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Is Charlie Strong going to hire Shawn Watson as Texas OC?

If it happens, prepare for a meltdown.

George Frey

As a defensive head coach, the offensive coordinator picked by new Texas Longhorns head coach Charlie Strong will be the most important hire of the coaching staff Strong is working on assembling in Austin and it looks like it could be an uninspiring choice, as there is plenty of buzz that former Louisville Cardinals offensive coordinator Shawn Watson will be following Strong to Austin.

And it's possible that something could happen in that regard on Wednesday as Louisville works out a contract for Bobby Petrino to make his return, officially eliminating Watson from contention for that head coaching position.

After athletic director Steve Patterson said on Sunday that there will be a "significant budget" for Strong to go out and find the best and the brightest coaches in the country, the assumption was that a large portion of that budget would go towards a splashy hire at the offensive coordinator position.

Unfortunately, it does not appear that will necessarily be the case, as Orangebloods and Horns247 both reported on Tuesday that Watson is the leading candidate for the position. No other names have been seriously associated with the position as of yet and if Watson is hired without any other interviews, that probably won't play well with Texas fans, who have almost universally been panning the prospective hire.

Strong is known for his loyalty to his staff and bringing Watson with him would be seen as a sign of excessive loyalty, something that marked some of the worst moments of the Mack Brown era. Not to mention a lack of creativity and interest in finding the best available coordinator.

What would make the hire even more odd is that Watson doesn't seem to fit the profile of what Strong said he wants to be as an offense. The new Texas head coach wants a physical running game, but Louisville ranked No. 71 nationally on yards per carry in 2013 and No. 41 in rush S&P+. Additionally, Strong said he wants an up-tempo offense, but the Cardinals were No. 69 in total plays and ranked No. 2 in time of possession.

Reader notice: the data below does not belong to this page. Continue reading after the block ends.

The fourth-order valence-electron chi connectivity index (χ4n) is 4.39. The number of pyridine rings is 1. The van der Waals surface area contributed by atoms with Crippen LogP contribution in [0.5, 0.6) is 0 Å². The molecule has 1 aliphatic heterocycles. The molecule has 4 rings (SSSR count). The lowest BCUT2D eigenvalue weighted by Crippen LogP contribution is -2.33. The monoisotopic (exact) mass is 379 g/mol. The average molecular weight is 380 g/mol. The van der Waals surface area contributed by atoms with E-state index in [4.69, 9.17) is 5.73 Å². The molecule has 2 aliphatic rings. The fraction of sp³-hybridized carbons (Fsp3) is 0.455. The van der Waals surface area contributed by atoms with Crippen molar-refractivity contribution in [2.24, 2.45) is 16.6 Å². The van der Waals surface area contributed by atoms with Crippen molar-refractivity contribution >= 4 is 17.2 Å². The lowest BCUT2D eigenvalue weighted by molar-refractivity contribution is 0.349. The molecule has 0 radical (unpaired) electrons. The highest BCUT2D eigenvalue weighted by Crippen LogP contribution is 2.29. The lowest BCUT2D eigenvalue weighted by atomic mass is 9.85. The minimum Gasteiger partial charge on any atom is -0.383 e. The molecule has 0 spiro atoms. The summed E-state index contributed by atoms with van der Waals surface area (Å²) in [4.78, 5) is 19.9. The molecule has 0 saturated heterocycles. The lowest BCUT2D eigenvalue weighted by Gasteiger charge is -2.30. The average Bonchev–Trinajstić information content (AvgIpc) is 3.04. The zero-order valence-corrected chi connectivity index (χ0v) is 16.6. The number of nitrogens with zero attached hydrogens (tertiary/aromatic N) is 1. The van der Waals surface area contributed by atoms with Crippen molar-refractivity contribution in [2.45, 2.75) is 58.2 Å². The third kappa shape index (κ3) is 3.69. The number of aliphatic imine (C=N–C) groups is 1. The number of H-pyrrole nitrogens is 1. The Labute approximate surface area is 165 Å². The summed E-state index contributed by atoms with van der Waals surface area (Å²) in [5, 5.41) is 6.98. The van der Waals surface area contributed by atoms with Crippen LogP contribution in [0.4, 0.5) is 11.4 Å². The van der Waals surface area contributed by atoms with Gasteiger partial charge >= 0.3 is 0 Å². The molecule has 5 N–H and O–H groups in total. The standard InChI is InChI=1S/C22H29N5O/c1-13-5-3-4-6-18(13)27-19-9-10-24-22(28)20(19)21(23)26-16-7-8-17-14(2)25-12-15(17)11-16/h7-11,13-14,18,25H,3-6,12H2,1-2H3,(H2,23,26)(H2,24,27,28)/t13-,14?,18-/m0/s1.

It's possible that Strong was just trying to get fans excited by telling that what they wanted to hear or that he could even ask Watson to change his philosophy away from his slow-moving West Coast offensive ties, but why ask Watson to change at this point in his career when there are offensive coordinators out there who actually fit that profile?

Watson's major coaching influences are Gary Barnett (he was on Barnett's staffs at Northwestern and Colorado) and Bill Callahan, the latter a West Coast offense adherent. And while Watson did manage to survive the coaching changes at Nebraska from Callahn to Bo Pelini (one of only two coaches to do so), he was eventually fired as Cornhusker offensive coordinator following the 2010 season despite fielding an offense that included Taylor Martinez, Niles Paul, Roy Helu, Jr., and Rex Burkhead.

Nebraska had ranked No. 33 in S&P+ in Watson's final season, regressing somewhat to No. 37 the next year following the departures of Paul and Helu, Jr. before improving to No. 8 nationally under Tim Beck in 2012 thanks to big seasons from Martinez and running back Ameer Abdullah.

The Watson era at Louisville is a little bit harder to assess because while he certainly has to deserve some credit for the development of star quarterback Teddy Bridgewater, Watson didn't coach there before or after Bridgewater, so it's hard to determine just how much of an impact he may have had.

And it's not like Bridgewater was an overlooked recruit either -- he was a Rivals four-star prospect ranked as the No. 6 dual-threat quarterback nationally in the 2011 class and held offers from Florida, LSU, Miami, and Tennessee.

To the credit of both, Bridgewater improved his passer rating and reduced his interceptions in each of his three seasons under Watson to help the Cardinals rank No. 18 in S&P+ in 2013 after finishing No. 36 in 2012 and No. 76 in 2011. If Watson wasn't responsible for developing Bridgewater, he certainly wasn't hurting things because the offense improved significantly in each of his three seasons.

From the outside looking in on Watson, it's hard to get a good impression of the job that he did at either Nebraska or Louisville, but Charlie Strong should realize at this point that he's going to expend some goodwill with the Texas fan base if Watson is the direction he decides to go in, especially if he doesn't interview anyone else.